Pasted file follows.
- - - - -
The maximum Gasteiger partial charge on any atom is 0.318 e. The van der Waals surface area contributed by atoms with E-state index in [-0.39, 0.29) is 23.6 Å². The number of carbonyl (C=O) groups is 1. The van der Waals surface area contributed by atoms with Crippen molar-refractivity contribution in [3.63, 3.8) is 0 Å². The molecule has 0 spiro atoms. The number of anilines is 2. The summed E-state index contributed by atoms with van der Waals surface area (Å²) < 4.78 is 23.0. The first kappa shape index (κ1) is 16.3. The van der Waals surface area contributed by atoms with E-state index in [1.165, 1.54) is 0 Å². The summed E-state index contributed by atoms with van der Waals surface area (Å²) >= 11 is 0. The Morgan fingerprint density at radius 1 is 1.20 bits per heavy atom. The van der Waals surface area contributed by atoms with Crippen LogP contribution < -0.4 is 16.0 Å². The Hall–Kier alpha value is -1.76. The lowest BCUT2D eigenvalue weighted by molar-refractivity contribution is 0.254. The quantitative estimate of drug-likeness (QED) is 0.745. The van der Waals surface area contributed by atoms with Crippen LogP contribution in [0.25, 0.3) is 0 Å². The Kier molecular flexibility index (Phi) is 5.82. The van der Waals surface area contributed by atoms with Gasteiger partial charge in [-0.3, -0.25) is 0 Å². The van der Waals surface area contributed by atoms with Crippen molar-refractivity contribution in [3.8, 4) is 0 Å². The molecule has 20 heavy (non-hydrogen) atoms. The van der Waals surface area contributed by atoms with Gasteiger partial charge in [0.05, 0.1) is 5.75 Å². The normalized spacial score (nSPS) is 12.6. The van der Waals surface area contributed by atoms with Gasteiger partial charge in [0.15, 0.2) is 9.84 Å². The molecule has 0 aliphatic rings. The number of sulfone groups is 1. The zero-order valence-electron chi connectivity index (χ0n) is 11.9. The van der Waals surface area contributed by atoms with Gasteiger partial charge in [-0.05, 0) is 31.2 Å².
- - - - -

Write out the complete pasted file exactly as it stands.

The maximum Gasteiger partial charge on any atom is 0.318 e. The van der Waals surface area contributed by atoms with E-state index in [-0.39, 0.29) is 23.6 Å². The number of carbonyl (C=O) groups is 1. The van der Waals surface area contributed by atoms with Crippen molar-refractivity contribution in [3.63, 3.8) is 0 Å². The molecule has 0 spiro atoms. The number of anilines is 2. The summed E-state index contributed by atoms with van der Waals surface area (Å²) < 4.78 is 23.0. The first kappa shape index (κ1) is 16.3. The van der Waals surface area contributed by atoms with E-state index in [1.165, 1.54) is 0 Å². The summed E-state index contributed by atoms with van der Waals surface area (Å²) >= 11 is 0. The Morgan fingerprint density at radius 1 is 1.20 bits per heavy atom. The van der Waals surface area contributed by atoms with Crippen LogP contribution < -0.4 is 16.0 Å². The Hall–Kier alpha value is -1.76. The lowest BCUT2D eigenvalue weighted by molar-refractivity contribution is 0.254. The quantitative estimate of drug-likeness (QED) is 0.745. The van der Waals surface area contributed by atoms with Crippen LogP contribution in [0.25, 0.3) is 0 Å². The Kier molecular flexibility index (Phi) is 5.82. The van der Waals surface area contributed by atoms with Gasteiger partial charge in [-0.3, -0.25) is 0 Å². The van der Waals surface area contributed by atoms with Crippen molar-refractivity contribution in [3.8, 4) is 0 Å². The molecule has 20 heavy (non-hydrogen) atoms. The van der Waals surface area contributed by atoms with Gasteiger partial charge in [0.05, 0.1) is 5.75 Å². The normalized spacial score (nSPS) is 12.6. The van der Waals surface area contributed by atoms with Gasteiger partial charge in [0.15, 0.2) is 9.84 Å². The molecule has 0 aliphatic rings. The number of sulfone groups is 1. The zero-order valence-electron chi connectivity index (χ0n) is 11.9. The van der Waals surface area contributed by atoms with Gasteiger partial charge in [-0.05, 0) is 31.2 Å².